CU students are often learning new things and having new experiences; Thursday night was an opportunity for some to learn even more.
Students explored 20th century political history by watching the documentary, “The Most Dangerous Man in America: Daniel Ellsberg and the Pentagon Papers.”
The 2009 documentary portrays the life of Daniel Ellsberg, his time working in the Pentagon, his switch from hawk to dove and the ultimate decision to leak the Pentagon Papers, thousands of pages of secret documents exposing the truth about the Vietnam war.
The event, which featured a viewing of the film followed by a Q&A with Ellsberg via Skype, was co-sponsored by the Rocky Mountain Peace and Justice Center and David Maple, a political science professor.
As director of the Keller Center for the First Amendment, Maple said he felt this film was quite appropriate.
“Daniel Ellsberg is very famous in First-Amendment history,” he said. “I was approached by the Rocky Mountain Peace and Justice Center to screen this film and get in contact with Daniel Ellsberg.”
Some students who attended said they were pleased with the film.
“I thought it was a compelling story,” said Raymond Dau, an 18-year-old freshman aerospace engineer major.
Dau said that he thought that the sacrifice for integrity Ellsberg showed, is lost currently.
“[I noticed] just how the humans now a days, they sacrifice integrity, they sacrifice honesty for monetary gain just to advance their ambitions,” he said.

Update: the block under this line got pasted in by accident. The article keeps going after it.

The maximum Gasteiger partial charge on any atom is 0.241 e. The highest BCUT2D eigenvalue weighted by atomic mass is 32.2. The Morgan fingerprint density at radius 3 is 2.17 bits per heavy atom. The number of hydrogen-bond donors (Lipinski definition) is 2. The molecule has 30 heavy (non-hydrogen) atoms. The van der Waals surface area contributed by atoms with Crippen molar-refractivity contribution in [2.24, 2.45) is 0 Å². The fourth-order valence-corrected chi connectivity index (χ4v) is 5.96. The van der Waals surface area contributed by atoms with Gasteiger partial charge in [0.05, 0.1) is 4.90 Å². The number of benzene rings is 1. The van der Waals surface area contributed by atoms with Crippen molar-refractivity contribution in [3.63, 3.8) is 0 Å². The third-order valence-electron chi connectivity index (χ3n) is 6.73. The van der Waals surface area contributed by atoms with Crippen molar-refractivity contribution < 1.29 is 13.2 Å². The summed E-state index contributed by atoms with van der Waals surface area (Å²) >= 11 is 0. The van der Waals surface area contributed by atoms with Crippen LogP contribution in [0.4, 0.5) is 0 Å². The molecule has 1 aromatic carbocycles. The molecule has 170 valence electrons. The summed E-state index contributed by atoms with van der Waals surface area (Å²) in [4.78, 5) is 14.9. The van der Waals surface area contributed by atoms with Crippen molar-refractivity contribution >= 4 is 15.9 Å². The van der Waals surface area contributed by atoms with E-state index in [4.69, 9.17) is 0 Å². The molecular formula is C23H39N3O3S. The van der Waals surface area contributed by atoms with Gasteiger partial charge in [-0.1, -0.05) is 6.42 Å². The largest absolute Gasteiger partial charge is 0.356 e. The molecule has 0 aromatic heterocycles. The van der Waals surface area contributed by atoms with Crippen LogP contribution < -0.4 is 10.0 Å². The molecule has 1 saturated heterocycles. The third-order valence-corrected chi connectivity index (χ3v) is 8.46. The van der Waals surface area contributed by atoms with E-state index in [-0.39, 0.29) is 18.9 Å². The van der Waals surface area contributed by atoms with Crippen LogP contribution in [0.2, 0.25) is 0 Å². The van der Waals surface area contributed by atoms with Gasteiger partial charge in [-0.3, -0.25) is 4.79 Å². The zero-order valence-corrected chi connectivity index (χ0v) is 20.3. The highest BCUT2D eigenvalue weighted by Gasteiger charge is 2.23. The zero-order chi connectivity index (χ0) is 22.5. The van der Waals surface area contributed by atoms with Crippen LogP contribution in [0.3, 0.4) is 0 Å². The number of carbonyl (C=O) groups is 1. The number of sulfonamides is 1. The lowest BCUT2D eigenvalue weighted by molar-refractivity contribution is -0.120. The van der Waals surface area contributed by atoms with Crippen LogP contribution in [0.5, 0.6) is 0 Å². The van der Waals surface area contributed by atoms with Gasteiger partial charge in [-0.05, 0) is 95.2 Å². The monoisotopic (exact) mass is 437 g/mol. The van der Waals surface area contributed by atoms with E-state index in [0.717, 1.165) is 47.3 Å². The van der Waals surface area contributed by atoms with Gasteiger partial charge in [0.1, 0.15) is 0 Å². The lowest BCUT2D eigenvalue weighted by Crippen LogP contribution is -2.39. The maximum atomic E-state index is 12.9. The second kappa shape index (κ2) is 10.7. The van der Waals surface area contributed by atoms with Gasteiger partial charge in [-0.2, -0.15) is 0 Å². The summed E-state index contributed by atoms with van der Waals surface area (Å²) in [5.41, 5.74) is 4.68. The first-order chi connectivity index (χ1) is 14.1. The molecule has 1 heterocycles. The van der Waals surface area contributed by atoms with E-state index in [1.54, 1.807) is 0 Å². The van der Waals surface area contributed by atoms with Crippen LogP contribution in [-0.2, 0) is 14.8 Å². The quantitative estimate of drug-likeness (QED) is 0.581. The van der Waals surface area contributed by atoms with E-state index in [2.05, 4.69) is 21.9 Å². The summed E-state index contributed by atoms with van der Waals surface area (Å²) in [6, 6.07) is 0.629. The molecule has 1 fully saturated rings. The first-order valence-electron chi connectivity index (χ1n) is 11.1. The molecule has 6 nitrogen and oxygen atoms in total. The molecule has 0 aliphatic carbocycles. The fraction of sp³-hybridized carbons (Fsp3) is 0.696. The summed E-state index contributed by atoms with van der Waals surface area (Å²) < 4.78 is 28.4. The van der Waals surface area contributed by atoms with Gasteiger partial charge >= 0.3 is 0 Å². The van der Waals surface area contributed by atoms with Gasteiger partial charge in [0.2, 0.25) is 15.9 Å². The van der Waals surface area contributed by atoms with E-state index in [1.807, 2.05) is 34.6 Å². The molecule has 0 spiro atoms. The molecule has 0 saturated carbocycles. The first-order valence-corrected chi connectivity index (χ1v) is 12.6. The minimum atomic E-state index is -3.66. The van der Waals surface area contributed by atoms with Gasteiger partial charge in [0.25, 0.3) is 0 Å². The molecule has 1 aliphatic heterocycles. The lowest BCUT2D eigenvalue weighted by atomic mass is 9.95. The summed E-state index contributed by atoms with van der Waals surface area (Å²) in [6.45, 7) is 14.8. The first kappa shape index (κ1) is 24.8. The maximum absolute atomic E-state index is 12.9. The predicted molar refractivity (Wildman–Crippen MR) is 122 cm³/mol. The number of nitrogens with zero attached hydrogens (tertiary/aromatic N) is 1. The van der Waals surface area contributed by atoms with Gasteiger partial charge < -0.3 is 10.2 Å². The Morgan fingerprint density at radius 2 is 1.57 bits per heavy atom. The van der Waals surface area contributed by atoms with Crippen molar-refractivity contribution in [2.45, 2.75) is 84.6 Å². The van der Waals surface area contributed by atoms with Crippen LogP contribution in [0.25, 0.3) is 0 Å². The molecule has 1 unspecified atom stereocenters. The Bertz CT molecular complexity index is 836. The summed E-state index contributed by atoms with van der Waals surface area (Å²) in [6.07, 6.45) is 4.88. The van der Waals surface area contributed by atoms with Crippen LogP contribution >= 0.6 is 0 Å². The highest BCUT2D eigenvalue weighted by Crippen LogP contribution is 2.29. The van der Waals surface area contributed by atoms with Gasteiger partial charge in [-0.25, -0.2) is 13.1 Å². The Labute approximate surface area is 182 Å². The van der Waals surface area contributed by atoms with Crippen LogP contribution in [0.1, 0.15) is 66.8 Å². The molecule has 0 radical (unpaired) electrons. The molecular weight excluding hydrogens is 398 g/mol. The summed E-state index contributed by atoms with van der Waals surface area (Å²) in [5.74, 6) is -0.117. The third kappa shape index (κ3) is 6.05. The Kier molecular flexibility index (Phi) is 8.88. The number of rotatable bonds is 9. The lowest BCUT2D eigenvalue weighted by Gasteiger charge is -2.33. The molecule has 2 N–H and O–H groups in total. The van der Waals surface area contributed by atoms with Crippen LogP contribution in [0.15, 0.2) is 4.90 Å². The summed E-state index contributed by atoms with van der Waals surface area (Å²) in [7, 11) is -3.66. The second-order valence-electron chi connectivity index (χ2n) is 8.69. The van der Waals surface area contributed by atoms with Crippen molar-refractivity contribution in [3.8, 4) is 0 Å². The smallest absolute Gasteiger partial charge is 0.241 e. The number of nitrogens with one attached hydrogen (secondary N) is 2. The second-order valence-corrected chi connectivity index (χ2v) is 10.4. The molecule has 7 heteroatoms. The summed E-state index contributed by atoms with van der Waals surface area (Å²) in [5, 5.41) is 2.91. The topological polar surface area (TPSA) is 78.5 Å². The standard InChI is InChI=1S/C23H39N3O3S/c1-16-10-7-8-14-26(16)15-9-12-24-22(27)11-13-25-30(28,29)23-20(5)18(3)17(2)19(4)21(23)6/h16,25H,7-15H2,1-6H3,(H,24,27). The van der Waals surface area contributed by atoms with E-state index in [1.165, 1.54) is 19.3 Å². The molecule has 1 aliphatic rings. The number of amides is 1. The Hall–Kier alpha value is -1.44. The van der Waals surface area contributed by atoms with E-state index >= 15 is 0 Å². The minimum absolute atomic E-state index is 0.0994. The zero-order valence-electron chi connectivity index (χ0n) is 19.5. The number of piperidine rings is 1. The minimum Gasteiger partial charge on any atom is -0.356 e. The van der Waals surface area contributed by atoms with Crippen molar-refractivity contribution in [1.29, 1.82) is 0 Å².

Arteum Lozinsky, an 18-year-old psychology and international affairs major, said he agreed with Dau.
“We see so much of this corporate sacrifice, sacrifice of one’s self in order to make money,” Lozinsky said. “Instead, you never see a story of someone who sacrifices for principle.”
He said he also enjoyed the Skype session with Ellsberg.
“I thought is was pretty cool,” he said. “I took a picture and a short video clip just for memory.”
Ellsberg spoke about the papers, Vietnam and the connections he sees between what happened then and what is happening now with the war in the Middle East. He stated that this war, like the one a few decades ago, is impossible to win.
“Stupid, foolish, unfounded as that estimate would be,” Ellsberg said. “That this is a war that promises some kind of success.”
He also said that the lack of a draft could be the cause of current apathy toward WikiLeaks and the war, but that a draft is not at all the solution.
WikiLeaks is a wiki site where people can go to leak information about anything they feel is important.
Ellsberg said he feels the lack of a draft is ultimately a good thing.
“Certainly the absence of the draft is a part of that [apathy],” he said. “But I am not a fan of having a draft. You would have bigger demonstrations and bigger wars.”
Ellsberg also talked about how people are unwilling to risk their own futures for ethical concerns.
“Career trumps conscience almost 100 percent,” he said. “There are people who leak anonymously. A very few resign, but do so silently and don’t jeopardize their future careers by speaking out against their recent teammates.”
Another message that was emphasized by the film was the importance of freedom of the press, and the risk Ellsberg and the publications were taking.
“The publication of [the Pentagon Papers] by 19 different newspapers, all of whom were defying the judgment expressed by the president and the attorney general,” he said. “They did subject themselves to the possibility of legal actions.”
Contact CU Independent Staff Writer Isa Jones at Alexandra.email@example.com.